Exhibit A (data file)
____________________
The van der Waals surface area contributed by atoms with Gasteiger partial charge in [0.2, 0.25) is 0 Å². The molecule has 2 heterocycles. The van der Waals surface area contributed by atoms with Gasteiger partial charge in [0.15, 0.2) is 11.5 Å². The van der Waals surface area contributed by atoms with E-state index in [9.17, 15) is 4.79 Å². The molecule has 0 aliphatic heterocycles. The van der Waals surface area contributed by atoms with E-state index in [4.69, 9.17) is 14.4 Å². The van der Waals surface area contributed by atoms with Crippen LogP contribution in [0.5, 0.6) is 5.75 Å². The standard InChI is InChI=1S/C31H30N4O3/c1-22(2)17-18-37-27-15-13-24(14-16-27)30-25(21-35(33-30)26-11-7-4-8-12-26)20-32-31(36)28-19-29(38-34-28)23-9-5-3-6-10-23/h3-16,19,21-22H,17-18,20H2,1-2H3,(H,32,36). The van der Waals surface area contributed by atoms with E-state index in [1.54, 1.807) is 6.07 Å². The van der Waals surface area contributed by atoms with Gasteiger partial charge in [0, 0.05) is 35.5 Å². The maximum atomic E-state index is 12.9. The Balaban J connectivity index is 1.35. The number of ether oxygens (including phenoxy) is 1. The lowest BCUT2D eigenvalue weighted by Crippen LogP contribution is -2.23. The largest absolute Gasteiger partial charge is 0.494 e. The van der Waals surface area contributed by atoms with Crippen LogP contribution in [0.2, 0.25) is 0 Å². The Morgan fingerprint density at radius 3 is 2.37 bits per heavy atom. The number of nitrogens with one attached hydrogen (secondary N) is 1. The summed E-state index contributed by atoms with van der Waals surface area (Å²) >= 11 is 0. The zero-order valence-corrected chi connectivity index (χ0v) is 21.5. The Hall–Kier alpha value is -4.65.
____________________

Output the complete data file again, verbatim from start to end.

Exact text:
The van der Waals surface area contributed by atoms with Gasteiger partial charge in [0.2, 0.25) is 0 Å². The molecule has 2 heterocycles. The van der Waals surface area contributed by atoms with Gasteiger partial charge in [0.15, 0.2) is 11.5 Å². The van der Waals surface area contributed by atoms with E-state index in [9.17, 15) is 4.79 Å². The molecule has 0 aliphatic heterocycles. The van der Waals surface area contributed by atoms with E-state index in [4.69, 9.17) is 14.4 Å². The van der Waals surface area contributed by atoms with Crippen LogP contribution in [0.5, 0.6) is 5.75 Å². The standard InChI is InChI=1S/C31H30N4O3/c1-22(2)17-18-37-27-15-13-24(14-16-27)30-25(21-35(33-30)26-11-7-4-8-12-26)20-32-31(36)28-19-29(38-34-28)23-9-5-3-6-10-23/h3-16,19,21-22H,17-18,20H2,1-2H3,(H,32,36). The van der Waals surface area contributed by atoms with E-state index in [1.54, 1.807) is 6.07 Å². The van der Waals surface area contributed by atoms with Gasteiger partial charge in [0, 0.05) is 35.5 Å². The maximum atomic E-state index is 12.9. The Balaban J connectivity index is 1.35. The number of ether oxygens (including phenoxy) is 1. The lowest BCUT2D eigenvalue weighted by Crippen LogP contribution is -2.23. The largest absolute Gasteiger partial charge is 0.494 e. The van der Waals surface area contributed by atoms with Crippen LogP contribution in [0.2, 0.25) is 0 Å². The Morgan fingerprint density at radius 3 is 2.37 bits per heavy atom. The number of nitrogens with one attached hydrogen (secondary N) is 1. The summed E-state index contributed by atoms with van der Waals surface area (Å²) >= 11 is 0. The zero-order valence-corrected chi connectivity index (χ0v) is 21.5. The Hall–Kier alpha value is -4.65.